Rapert bill would offer immunity from prosecution to people seeking medical care for drug overdose | Arkansas Blog

Rapert bill would offer immunity from prosecution to people seeking medical care for drug overdose

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RAPERT: Bill aims to save lives via more sensible drug policy.
  • RAPERT: Bill aims to save lives via more sensible drug policy.
How about we highlight a good, thoughtful bill among all the legislative shenanigans? And from Sen. Jason Rapert no less. 

The "Joshua Ashley-Pauley Act," SB 543, so named for a Faulkner County constituent of Rapert's who died of a drug overdose in Faulkner County, would give immunity from prosecution for drug possession to someone seeking medical assistance due to a drug overdose. This would apply to someone seeking medical assistance for him or herself, or another person seeking medical assistance on his or her behalf. Ashley-Pauley's father gave emotional testimony in a House committee on Wednesday on the importance of giving people dealing with a potential drug overuse an avenue to seek medical treatment without a fear of prosecution that may keep them in the shadows, a potentially fatal choice. A similar law in North Carolina has saved an estimated twenty lives. 

The bill passed the House 84-0 yesterday and it will head back to a Senate committee after being amended in the House. 

First off: this is a good idea. Supposedly "tough on drugs" policy that leads to people avoiding medical assistance for fear of prosecution is counterproductive, to say the least.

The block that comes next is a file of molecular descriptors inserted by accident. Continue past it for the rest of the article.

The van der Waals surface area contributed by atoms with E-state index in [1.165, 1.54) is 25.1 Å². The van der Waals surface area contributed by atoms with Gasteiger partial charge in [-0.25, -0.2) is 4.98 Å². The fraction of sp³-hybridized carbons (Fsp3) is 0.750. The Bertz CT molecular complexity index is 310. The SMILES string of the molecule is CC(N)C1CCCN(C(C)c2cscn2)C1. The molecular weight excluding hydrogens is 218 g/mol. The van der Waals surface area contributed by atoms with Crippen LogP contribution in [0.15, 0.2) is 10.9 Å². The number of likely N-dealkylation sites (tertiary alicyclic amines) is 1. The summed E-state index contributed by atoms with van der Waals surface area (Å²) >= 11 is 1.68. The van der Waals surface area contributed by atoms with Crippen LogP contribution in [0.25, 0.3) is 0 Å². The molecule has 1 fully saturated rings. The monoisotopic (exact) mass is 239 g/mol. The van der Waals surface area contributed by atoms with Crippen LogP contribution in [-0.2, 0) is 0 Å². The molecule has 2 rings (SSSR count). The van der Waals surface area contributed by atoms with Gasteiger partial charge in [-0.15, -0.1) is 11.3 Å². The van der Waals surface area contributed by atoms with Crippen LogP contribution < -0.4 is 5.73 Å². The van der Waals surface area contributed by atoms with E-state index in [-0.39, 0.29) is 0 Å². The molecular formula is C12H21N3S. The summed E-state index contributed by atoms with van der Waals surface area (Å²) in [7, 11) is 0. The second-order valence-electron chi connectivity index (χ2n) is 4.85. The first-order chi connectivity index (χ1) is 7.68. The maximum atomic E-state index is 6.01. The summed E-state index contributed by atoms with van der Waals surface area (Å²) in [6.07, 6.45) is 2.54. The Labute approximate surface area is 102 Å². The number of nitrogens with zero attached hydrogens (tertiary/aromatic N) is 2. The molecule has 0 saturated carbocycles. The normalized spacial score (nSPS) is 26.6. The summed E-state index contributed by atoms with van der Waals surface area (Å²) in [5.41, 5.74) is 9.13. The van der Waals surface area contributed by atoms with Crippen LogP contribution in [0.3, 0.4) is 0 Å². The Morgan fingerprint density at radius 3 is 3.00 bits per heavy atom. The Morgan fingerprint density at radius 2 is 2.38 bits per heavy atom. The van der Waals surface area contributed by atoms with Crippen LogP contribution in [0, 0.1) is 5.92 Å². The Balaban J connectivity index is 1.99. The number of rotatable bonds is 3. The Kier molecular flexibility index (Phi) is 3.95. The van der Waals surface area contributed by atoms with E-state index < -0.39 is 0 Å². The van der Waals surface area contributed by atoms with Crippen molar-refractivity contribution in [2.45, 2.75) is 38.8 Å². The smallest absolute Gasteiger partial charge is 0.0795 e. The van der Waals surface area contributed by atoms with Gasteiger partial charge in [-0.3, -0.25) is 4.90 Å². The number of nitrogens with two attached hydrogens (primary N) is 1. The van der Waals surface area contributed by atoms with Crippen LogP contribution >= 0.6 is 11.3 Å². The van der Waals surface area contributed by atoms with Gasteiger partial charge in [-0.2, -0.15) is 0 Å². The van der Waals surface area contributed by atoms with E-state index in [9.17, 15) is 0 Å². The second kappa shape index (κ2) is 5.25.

It is worth pointing out that this is precisely why "personhood" bills aiming to criminalize mothers who are battling drug addiction is an atrocious idea. It only serves to make mothers less likely to seek medical care, less likely to seek treatment or rehabilitation for their addiction, and less likely to be honest with medical providers. Of course, Rapert might see that one differently. 

Meanwhile, the legislature simultaneously appears set to push forward a program to drug test people who receive benefits under the Temporary Assistance for Needy Families Program, or TANF. This has been tried in other states and it's both costly and an ineffective means to get folks into substance abuse programs. Instead it adds bureaucratic red tape, administrative burden, and shaming stigma on poor people — and threatens vulnerable kids if parents lose their benefits. In short, it's the same old-fashioned, mindless grandstanding on drugs which has led to so much counterproductive and thoughtless policy in this country for decades.

Rapert's SB 543 is the opposite: a common-sense, humane approach focused on real-world results instead of posturing. On this one: Good for him, and good for the legislature.

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